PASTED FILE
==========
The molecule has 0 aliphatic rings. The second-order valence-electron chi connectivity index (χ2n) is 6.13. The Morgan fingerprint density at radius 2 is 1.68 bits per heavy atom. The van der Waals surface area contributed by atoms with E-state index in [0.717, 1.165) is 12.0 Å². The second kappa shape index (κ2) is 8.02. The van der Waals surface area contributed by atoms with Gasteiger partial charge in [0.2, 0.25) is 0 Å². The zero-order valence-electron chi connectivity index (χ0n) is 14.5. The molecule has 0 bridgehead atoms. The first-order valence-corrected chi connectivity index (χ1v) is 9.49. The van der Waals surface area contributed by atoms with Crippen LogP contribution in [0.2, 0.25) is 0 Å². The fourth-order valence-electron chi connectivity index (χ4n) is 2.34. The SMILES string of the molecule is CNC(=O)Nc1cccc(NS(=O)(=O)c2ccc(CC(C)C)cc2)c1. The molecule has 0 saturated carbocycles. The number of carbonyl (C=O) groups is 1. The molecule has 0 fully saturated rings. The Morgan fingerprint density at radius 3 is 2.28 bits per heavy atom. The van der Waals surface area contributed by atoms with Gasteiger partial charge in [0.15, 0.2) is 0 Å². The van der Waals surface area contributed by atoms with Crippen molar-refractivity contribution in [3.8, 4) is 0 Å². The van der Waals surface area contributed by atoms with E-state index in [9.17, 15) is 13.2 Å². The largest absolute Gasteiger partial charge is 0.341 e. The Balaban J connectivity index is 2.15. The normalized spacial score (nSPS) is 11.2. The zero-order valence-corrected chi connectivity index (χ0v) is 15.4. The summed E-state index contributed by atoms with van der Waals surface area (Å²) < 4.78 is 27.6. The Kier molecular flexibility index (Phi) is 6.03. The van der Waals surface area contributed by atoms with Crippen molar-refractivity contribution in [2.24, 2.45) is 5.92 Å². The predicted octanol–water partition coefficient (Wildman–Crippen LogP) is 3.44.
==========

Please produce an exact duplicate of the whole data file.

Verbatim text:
The molecule has 0 aliphatic rings. The second-order valence-electron chi connectivity index (χ2n) is 6.13. The Morgan fingerprint density at radius 2 is 1.68 bits per heavy atom. The van der Waals surface area contributed by atoms with E-state index in [0.717, 1.165) is 12.0 Å². The second kappa shape index (κ2) is 8.02. The van der Waals surface area contributed by atoms with Gasteiger partial charge in [0.2, 0.25) is 0 Å². The zero-order valence-electron chi connectivity index (χ0n) is 14.5. The molecule has 0 bridgehead atoms. The first-order valence-corrected chi connectivity index (χ1v) is 9.49. The van der Waals surface area contributed by atoms with Crippen LogP contribution in [0.2, 0.25) is 0 Å². The fourth-order valence-electron chi connectivity index (χ4n) is 2.34. The SMILES string of the molecule is CNC(=O)Nc1cccc(NS(=O)(=O)c2ccc(CC(C)C)cc2)c1. The molecule has 0 saturated carbocycles. The number of carbonyl (C=O) groups is 1. The molecule has 0 fully saturated rings. The Morgan fingerprint density at radius 3 is 2.28 bits per heavy atom. The van der Waals surface area contributed by atoms with Gasteiger partial charge in [0.15, 0.2) is 0 Å². The van der Waals surface area contributed by atoms with Crippen molar-refractivity contribution in [3.8, 4) is 0 Å². The van der Waals surface area contributed by atoms with E-state index in [9.17, 15) is 13.2 Å². The largest absolute Gasteiger partial charge is 0.341 e. The Balaban J connectivity index is 2.15. The normalized spacial score (nSPS) is 11.2. The zero-order valence-corrected chi connectivity index (χ0v) is 15.4. The summed E-state index contributed by atoms with van der Waals surface area (Å²) < 4.78 is 27.6. The Kier molecular flexibility index (Phi) is 6.03. The van der Waals surface area contributed by atoms with Crippen molar-refractivity contribution in [2.24, 2.45) is 5.92 Å². The predicted octanol–water partition coefficient (Wildman–Crippen LogP) is 3.44.